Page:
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Manga industry in Japan - statistics and facts

Manga are a staple of Japanese popular culture, constituting a large market worth almost 613 billion Japanese yen in 2020. While the Japanese word “manga” refers to comics in general and is often translated as “whimsical pictures”, outside of Japan, the term is usually used to denote comics specifically produced in Japan or following a certain style that was developed in the country as a mixture of Japanese and foreign influences. Within the Japanese publishing industry, however, it is also common to refer to the segment simply as “comic” or “comics”. The medium makes up a huge part of the publishing market and comes in a variety of different formats. Many works first get released episodically in weekly or monthly magazines before being turned into comic books. As an affordable and engaging form of entertainment that introduced new works to readers, print magazines played a crucial role in the rise of the medium since the 1950s and 1960s. More recently, digitally published manga have significantly expanded their market share, as the spread of smartphones and tablets has made the mobile consumption of digital content more convenient.

An appealing entertainment medium

Today, manga are usually divided into different categories based on demographic target groups. Next to works for young children, there exists shonen manga aimed at boys, shojo manga aimed at girls, seinen manga for young adult men, and josei manga for young adult women. Within these categories, a wide variety of genres appeal to different tastes, and it is common for people to read works not targeting one’s own demographic group. The industry is marked by frequent transmedia franchising involving other forms of entertainment, such as anime, movies, or video games. The strategy to disperse content across other forms of representation, which can also include toys or character goods, is referred to as a “media mix” strategy and can create valuable synergies for companies. A successful anime or movie not only generates additional revenue but also creates further publicity for the franchise, which in turn can result in higher comic book sales. Since manga can be created without large investments or extensive technical knowledge, the medium is also ideally positioned to discover new artistic talent and to serve niche audiences, which adds to the creativity displayed within the industry.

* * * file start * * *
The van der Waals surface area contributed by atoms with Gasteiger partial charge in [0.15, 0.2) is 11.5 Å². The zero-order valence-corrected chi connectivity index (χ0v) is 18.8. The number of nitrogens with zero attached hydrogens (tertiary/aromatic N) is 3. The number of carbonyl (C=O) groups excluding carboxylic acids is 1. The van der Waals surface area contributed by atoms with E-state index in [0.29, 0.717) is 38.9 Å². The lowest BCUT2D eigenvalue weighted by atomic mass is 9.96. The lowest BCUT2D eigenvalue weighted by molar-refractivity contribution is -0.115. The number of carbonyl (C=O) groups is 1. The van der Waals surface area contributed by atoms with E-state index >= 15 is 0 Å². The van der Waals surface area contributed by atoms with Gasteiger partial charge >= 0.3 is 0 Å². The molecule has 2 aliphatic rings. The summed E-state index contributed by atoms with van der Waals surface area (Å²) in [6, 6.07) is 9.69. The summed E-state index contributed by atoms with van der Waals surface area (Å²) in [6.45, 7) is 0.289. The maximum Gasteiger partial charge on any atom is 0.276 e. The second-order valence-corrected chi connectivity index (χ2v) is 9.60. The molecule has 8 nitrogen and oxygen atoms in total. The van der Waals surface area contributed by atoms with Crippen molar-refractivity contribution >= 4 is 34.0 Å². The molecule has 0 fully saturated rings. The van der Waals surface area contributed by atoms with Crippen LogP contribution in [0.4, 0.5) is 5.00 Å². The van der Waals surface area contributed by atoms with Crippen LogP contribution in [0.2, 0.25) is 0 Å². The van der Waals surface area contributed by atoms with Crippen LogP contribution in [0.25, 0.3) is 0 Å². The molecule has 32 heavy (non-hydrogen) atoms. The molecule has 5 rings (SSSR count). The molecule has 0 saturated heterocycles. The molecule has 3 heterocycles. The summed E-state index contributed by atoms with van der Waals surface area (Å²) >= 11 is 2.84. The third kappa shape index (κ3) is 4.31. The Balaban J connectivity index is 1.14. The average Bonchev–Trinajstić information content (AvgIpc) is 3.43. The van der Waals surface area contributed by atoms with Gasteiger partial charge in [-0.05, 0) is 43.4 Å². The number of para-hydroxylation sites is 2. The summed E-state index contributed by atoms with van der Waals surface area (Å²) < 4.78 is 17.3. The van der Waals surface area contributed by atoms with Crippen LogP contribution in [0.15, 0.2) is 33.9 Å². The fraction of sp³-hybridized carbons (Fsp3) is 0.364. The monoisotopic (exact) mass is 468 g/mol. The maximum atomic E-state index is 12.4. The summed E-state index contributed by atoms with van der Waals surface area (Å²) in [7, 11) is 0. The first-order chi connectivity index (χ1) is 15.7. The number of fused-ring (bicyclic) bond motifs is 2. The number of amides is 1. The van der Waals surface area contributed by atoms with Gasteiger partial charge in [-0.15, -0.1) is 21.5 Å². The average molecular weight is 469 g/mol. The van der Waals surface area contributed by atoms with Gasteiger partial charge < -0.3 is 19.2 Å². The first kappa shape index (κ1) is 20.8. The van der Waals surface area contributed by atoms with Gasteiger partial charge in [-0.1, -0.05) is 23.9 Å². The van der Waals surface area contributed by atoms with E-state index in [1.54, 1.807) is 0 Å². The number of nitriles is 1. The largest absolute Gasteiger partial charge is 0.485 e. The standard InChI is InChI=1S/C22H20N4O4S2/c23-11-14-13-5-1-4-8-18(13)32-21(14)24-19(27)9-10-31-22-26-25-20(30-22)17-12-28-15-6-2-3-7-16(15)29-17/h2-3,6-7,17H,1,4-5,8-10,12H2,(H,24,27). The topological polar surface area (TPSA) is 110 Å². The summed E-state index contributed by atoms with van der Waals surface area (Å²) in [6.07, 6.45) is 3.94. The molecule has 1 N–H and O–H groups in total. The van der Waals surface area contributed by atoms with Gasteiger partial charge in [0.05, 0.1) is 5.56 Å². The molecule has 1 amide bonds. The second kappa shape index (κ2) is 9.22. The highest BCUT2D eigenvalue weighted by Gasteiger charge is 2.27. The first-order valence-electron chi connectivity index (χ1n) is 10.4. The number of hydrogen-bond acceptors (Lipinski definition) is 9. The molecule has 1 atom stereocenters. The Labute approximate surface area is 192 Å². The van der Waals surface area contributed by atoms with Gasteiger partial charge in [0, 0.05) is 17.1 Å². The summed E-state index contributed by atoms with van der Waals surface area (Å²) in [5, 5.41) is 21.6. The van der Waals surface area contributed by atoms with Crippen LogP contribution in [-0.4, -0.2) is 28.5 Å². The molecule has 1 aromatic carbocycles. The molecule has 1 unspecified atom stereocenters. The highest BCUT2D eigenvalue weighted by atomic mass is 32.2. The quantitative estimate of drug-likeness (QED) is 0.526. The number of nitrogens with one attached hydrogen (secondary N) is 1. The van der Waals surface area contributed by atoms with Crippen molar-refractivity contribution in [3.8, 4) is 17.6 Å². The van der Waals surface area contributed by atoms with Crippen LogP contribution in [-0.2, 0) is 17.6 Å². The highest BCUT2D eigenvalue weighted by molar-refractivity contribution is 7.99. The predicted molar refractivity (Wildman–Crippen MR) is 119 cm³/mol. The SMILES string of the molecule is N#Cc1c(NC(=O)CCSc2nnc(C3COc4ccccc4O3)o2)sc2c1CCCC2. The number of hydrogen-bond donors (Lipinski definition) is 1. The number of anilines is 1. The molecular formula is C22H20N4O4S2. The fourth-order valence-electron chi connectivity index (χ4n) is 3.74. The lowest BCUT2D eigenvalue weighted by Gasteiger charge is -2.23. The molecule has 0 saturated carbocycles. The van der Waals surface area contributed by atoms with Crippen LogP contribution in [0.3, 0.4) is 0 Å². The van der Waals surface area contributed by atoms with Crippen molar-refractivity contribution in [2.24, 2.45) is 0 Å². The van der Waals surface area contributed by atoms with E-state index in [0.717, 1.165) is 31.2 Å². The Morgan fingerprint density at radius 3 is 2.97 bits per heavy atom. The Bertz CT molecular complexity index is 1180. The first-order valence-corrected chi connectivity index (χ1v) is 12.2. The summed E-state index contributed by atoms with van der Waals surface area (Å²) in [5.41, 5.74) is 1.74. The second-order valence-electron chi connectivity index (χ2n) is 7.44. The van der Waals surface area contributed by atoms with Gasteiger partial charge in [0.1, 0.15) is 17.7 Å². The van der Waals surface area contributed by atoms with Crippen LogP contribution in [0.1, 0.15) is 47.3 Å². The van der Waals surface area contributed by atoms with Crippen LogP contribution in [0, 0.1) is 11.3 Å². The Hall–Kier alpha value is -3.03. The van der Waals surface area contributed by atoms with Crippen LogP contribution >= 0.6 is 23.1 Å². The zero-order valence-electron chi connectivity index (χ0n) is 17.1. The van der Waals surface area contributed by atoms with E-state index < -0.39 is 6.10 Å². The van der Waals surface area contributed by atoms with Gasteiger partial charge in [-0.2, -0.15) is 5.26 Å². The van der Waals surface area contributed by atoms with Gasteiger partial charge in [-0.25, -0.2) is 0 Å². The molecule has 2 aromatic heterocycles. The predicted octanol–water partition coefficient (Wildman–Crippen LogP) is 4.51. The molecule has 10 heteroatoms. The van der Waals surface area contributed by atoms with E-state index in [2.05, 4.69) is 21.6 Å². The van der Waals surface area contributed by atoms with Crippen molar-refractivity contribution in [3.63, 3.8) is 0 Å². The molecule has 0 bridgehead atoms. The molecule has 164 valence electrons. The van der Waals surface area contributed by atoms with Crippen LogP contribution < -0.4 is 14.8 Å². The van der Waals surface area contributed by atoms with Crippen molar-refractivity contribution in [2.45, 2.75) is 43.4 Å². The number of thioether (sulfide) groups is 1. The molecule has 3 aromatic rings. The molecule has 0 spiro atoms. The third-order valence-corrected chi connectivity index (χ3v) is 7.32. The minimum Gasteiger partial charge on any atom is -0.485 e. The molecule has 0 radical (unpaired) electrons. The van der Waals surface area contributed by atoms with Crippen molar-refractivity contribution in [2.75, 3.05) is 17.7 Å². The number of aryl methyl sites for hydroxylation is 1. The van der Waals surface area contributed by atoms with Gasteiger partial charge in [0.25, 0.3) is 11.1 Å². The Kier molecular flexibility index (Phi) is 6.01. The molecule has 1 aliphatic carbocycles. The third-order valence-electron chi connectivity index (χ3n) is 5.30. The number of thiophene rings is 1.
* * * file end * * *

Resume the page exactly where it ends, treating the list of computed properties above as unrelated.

The rise of digital publishing

Just as in the case of other parts of the Japanese media industry, the internet has exerted a tremendous influence on the publishing business. While print media has seen a long-term decline in revenue, the digital publishing market shows a strong growth trajectory. In the case of manga, a variety of apps now cater to readers, such as Piccoma, LINE Manga, or Shonen Jump+. As many manga apps were released in the 2010s, the competition for readers has intensified in recent years. This new environment poses a challenge for the more traditional publishing houses, such as Kodansha, Shogakukan, and Shueisha, which long had held a dominant position when it came to printed manga. Apps employ different monetization models but usually offer some chapters for free as a teaser for additional content that can be purchased. The increasing popularity of this newer form of content distribution resulted in digital comics overtaking the combined sales value of printed comic books and magazines for the first time in 2019.

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Manga industry in Japan

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